To state that you are offended means that you wish the person hadn’t said it and won’t say anything similar again.  In other words you actually want to stop certain information from being communicated. You must believe that you have some sort of right to dictate not only what people can and can’t communicate, but what they can and can’t think.

This argument rests on their claims about the other person’s reason for speaking out, and the intended outcome, both of which they have made up out of whole cloth.

This is one of the techniques that people who perpetuate ideas that are harmful to others (is: racism, classism, ageism, homophobia, transphobia, sizeism, ableism, healthism, and more) use to keep others from pointing out the wrongness and consequences of their behavior.

To say that something is offensive is not telling someone they can’t say it. It’s telling someone that they are hurting people with their speech/actions and to give them the opportunity to re-think their actions in case they were done out of ignorance instead of malice. ie: Did you know that the word you used is a term of derision toward a community and perpetuates prejudice against that community- did you really intend to do that? Or – did you know that the idea you are arguing for will perpetuate harm against a group of people – is that what you want to happen?

When we tell someone what they are doing is offensive, we are doing them the courtesy of assuming that they are ignorant, rather than that they are cruel and/or trying to keep in place and perpetuate ignorance and oppression. We are also also pointing out to other people who are listening – who may not be aware – what the consequences of that type of speech and actions are.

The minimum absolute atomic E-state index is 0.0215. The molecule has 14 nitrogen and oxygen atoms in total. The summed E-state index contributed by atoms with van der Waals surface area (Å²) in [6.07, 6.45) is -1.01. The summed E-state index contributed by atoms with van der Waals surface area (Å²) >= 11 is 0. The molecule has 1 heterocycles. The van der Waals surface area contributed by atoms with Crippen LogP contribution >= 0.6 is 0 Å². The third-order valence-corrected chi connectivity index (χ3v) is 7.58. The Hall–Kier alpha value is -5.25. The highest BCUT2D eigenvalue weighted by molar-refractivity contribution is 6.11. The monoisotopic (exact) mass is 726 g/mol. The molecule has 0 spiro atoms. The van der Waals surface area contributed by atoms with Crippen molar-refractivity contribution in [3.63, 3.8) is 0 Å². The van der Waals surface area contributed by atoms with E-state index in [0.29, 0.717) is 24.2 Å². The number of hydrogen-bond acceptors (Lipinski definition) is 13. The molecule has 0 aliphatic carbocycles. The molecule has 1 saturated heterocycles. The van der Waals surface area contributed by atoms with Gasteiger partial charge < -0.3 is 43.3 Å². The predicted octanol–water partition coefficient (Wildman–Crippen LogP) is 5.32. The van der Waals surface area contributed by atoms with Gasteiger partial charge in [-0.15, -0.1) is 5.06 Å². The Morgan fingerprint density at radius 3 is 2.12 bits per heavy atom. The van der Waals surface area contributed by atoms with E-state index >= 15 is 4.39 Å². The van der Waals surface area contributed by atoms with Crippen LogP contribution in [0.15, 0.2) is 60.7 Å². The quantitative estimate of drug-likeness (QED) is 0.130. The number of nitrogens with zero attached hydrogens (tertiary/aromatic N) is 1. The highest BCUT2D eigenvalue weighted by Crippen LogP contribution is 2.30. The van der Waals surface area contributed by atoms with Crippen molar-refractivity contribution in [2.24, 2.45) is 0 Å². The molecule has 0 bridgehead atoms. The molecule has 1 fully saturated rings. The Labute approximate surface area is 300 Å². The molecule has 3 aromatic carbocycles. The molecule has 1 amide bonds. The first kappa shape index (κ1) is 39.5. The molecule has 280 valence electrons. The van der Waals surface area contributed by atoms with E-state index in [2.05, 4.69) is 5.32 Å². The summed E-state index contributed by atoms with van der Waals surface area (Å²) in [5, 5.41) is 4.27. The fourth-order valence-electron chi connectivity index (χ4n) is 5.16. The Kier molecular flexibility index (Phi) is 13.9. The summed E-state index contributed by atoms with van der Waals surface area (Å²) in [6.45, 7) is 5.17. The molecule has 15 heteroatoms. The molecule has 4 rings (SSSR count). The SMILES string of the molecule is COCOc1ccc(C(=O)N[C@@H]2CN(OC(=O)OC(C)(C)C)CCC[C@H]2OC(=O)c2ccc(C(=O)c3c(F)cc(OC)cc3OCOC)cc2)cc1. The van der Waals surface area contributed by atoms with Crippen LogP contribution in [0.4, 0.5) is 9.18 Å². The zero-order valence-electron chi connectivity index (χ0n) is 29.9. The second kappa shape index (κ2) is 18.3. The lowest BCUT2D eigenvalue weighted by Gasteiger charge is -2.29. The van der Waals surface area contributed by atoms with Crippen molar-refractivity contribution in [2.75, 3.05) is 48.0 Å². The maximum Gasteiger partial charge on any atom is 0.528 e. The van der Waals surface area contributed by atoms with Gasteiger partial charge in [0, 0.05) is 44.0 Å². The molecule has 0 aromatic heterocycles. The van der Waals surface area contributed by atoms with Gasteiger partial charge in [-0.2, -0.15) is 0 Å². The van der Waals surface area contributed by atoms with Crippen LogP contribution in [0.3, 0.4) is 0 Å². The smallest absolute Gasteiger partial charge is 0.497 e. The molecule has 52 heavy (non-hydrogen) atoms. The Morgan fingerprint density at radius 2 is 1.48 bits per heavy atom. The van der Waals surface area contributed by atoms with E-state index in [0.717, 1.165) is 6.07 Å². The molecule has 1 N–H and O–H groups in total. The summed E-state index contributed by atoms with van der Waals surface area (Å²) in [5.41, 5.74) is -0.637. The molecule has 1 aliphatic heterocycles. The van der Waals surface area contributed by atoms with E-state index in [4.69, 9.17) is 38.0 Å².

We aren’t necessarily saying “you can’t say that” what we are saying is “we won’t tolerate that harmful behavior without pushing back.”

Nobody is obligated to feel offended or to speak out if they do, But if  we cannot speak out about offensive things, then bullies and oppressors get to bully/oppress others with no push back, all the while blaming their victims (and the allies of their victims) for not allowing them to bully/oppress in peace. That’s a good situation for bullies and oppressors, but not for anyone else. Also, this isn’t a new argument – it’s been used against people fighting for civil rights for all kind of groups including People of Color, the poor, queer and trans people, disabled people/people with disabilities and more.

To be offended is to take the first step in being a totalitarian megalomaniac.

Cool story.  Too bad it’s completely full of crap.

Let’s review this person’s argument:  Someone who states their opinion is transferring information and completely within their rights to do so.  Someone who finds that opinion offensive is on their way to becoming a totalitarian megalomaniac.

Riiiiiight.

It seems pretty clear to me who the problem is here, and it’s not the people who are offended.  To support people who say things that are offensive, but denigrate those who say that they are offended puts one well on their way to being a totalitarian megalomaniac.

If you find something offensive, you have every right to speak up about that.